In Nigeria for instance, the deformed federal status of the country with its attendant economic and political inequities has resulted to irrevocable ethnic and fratricidal conflict: The concept of militantism is now employed by a section of Nigerian youths, who make trouble for the whole country in the name of resource control wars and marginalization.
The killing in Nigeria in 1985 of Ogoni writer and environmental activist, Ken Saro Wiwa, whose Movement of the Survival of Ogoni People, MOSOP waged serious wars against the exploitative practices of oil exploration and prospecting in Ogoni land by the military junta of Abacha and subsequent man hunt of other Ogoni activists, who challenged the operations of Shell and other oil prospecting companies, whose activities are alleged to destroy the environmental and economic well being of the people led to a massive emigration of Ogoni Youths and by extension other Niger Delta youths to safer places of refuge.
Also, the sit tight proposed regime of late Abacha coupled with his high handedness in power exercise resulted in confrontations with many democracy and civil right society groups, which attempted to challenge the excesses of military in power. As a result, the military on its side launched onslaught of manhunt as well as extra judicial killings that saw to the extermination of many perceived and imagined enemies of the state power managers represented by the junta. This development on its own also created a condition of mass emigration of people to other climes as victims of political victimization sought refuge in other climes.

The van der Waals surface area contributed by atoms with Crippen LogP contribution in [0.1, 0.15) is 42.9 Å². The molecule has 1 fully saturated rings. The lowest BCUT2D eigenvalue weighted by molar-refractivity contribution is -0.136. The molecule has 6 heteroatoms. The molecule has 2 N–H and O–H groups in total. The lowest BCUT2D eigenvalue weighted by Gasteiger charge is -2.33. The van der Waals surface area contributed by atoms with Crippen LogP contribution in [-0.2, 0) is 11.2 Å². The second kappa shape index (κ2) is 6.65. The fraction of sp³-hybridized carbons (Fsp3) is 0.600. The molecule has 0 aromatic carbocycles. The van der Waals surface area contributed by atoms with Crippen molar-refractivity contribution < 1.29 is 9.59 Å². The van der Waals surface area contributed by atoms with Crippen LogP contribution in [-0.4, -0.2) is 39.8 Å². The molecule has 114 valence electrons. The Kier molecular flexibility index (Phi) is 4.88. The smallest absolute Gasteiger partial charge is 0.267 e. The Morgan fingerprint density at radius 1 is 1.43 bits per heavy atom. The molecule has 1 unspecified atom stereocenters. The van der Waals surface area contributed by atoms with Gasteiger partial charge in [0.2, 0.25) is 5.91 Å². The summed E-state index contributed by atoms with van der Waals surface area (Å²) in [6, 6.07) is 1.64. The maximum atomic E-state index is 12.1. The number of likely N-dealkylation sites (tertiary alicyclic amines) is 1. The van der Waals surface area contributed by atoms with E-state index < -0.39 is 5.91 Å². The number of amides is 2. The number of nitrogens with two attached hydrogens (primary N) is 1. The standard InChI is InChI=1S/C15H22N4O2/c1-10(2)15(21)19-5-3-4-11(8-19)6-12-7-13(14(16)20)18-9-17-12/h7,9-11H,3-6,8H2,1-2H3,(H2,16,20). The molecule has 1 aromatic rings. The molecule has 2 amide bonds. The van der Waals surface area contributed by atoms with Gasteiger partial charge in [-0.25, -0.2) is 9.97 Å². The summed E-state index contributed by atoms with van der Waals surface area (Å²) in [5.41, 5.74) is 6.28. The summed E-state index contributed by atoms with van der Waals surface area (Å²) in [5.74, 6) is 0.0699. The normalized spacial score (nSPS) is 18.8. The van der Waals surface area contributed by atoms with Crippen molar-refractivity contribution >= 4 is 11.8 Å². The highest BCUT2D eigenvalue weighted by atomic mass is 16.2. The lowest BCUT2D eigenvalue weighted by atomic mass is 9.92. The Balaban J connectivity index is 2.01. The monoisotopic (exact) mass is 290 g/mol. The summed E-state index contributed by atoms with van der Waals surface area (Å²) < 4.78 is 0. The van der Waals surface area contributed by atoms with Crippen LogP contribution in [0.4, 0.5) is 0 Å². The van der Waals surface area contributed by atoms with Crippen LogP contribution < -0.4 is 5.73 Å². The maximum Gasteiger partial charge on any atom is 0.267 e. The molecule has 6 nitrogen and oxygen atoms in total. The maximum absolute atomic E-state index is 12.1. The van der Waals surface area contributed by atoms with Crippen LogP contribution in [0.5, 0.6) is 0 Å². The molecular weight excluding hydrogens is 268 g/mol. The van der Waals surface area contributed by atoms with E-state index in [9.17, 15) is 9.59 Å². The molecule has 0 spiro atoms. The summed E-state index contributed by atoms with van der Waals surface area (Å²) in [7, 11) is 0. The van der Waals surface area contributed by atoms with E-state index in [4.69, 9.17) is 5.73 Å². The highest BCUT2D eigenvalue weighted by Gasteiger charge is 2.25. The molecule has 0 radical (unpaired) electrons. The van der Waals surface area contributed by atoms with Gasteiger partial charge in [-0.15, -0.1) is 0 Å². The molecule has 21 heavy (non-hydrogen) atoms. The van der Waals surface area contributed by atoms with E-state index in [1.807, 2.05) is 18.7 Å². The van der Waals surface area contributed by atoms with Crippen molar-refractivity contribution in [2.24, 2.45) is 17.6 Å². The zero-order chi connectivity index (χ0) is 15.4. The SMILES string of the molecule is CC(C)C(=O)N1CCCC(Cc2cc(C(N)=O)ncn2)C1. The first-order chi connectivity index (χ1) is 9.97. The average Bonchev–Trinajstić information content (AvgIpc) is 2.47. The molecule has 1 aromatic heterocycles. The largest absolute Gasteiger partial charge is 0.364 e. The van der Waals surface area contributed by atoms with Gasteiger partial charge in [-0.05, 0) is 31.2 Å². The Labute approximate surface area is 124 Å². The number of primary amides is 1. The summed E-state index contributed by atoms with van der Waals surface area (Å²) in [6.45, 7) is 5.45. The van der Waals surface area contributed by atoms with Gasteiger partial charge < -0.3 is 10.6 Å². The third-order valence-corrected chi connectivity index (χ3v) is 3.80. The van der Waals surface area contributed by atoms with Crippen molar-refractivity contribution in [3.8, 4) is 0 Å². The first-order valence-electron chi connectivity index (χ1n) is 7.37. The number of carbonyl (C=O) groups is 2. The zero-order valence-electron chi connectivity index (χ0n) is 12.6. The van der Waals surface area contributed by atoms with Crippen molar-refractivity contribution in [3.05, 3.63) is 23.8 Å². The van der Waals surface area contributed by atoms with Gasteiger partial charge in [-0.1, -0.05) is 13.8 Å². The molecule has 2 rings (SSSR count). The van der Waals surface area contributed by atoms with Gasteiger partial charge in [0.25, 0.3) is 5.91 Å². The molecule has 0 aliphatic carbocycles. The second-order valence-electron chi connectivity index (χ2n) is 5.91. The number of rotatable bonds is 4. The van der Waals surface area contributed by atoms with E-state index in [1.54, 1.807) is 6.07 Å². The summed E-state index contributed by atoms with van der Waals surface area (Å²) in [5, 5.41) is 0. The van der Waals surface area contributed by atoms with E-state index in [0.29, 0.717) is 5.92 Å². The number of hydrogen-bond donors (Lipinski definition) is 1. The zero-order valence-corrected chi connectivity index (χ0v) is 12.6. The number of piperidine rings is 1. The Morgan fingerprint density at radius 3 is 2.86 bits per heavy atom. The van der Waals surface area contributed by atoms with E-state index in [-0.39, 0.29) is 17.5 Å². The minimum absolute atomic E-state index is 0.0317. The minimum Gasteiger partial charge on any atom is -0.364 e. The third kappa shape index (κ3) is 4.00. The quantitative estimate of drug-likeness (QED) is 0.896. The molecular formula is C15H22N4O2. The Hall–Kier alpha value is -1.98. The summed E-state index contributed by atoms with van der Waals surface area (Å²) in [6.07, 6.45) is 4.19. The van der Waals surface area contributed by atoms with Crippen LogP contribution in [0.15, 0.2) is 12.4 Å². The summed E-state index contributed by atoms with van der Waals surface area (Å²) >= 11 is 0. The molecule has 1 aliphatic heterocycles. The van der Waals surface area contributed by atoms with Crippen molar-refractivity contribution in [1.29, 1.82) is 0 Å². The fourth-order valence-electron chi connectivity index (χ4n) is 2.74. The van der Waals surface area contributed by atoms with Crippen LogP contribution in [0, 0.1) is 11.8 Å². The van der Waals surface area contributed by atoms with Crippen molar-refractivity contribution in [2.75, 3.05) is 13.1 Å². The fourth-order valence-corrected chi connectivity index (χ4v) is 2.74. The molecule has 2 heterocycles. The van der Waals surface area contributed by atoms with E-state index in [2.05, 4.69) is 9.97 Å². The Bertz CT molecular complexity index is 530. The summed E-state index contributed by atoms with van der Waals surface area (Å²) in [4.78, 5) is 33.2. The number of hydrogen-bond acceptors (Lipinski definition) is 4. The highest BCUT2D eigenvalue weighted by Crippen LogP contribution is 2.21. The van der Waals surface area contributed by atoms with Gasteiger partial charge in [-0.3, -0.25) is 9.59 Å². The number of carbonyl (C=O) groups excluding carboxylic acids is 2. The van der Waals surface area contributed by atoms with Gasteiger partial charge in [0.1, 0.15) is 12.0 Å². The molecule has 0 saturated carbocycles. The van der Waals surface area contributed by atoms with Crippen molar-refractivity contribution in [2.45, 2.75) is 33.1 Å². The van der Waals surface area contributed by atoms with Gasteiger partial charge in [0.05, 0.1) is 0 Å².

It is this kind of scenario that Osonduâ€™s Waiting addresses: The story looks at the life of displaced people in the refugee camp in foreign lands. The story brings to the fore the experiences of displaced people all over the world whether the displaced person is from Nigeria, the Congo, Sierra Leone, Rwanda or Liberia.
It is a story that speaks a universal experience and thus, appeals to the emotion of the reader. Osonduâ€™s Waiting, according to panel of judges chaired by New Statesmanâ€™s chief sub editor, Nana Yaa Mensah is, “powerfully written with not an ounce of fat on it – and deeply moving.â€ The work competed with Ghanaian Mamie Kabuâ€™s The End of Skill, Kenyaâ€™s Parselelo Kantaiâ€™s You Wreck Her, South Africaâ€™s Alistair Morganâ€™s Icebergs and another Kenyaâ€™s Mukoma wa Ngugiâ€™s How Kamau wa Mwangi Escaped into Exile to emerge overall winner.
The Caine Prize, which had its debut in 2000 at the Zimbabwean International Book Fair in Harare is established in the memory of late Sir Michael Caine, former chairman of Booker Prize plc, the administrators of the Booker Prize. It is awarded to a work of short story by an African writer published in English whether in Africa or in the Diaspora. It has on its board of patrons all the four African winners of the Nobel Prize for literature including: Wole Soyinka, Nadine Gordimer, late Naguib Mahfouz and J.E.Coetzee.
Since the prize was established, all short listed stories have been published in anthologies. From the array of harvest of entries that have made the shortlist of the competition since inception, the Caine has in its treasury the following anthologies: Tenderfoots from 2000 edition, Timbuktu, 2002, Discovering Home, 2002, A is for Ancestors, 2003, Seventh Street Alchemy, 2004 and The Obituary Tango, 2005.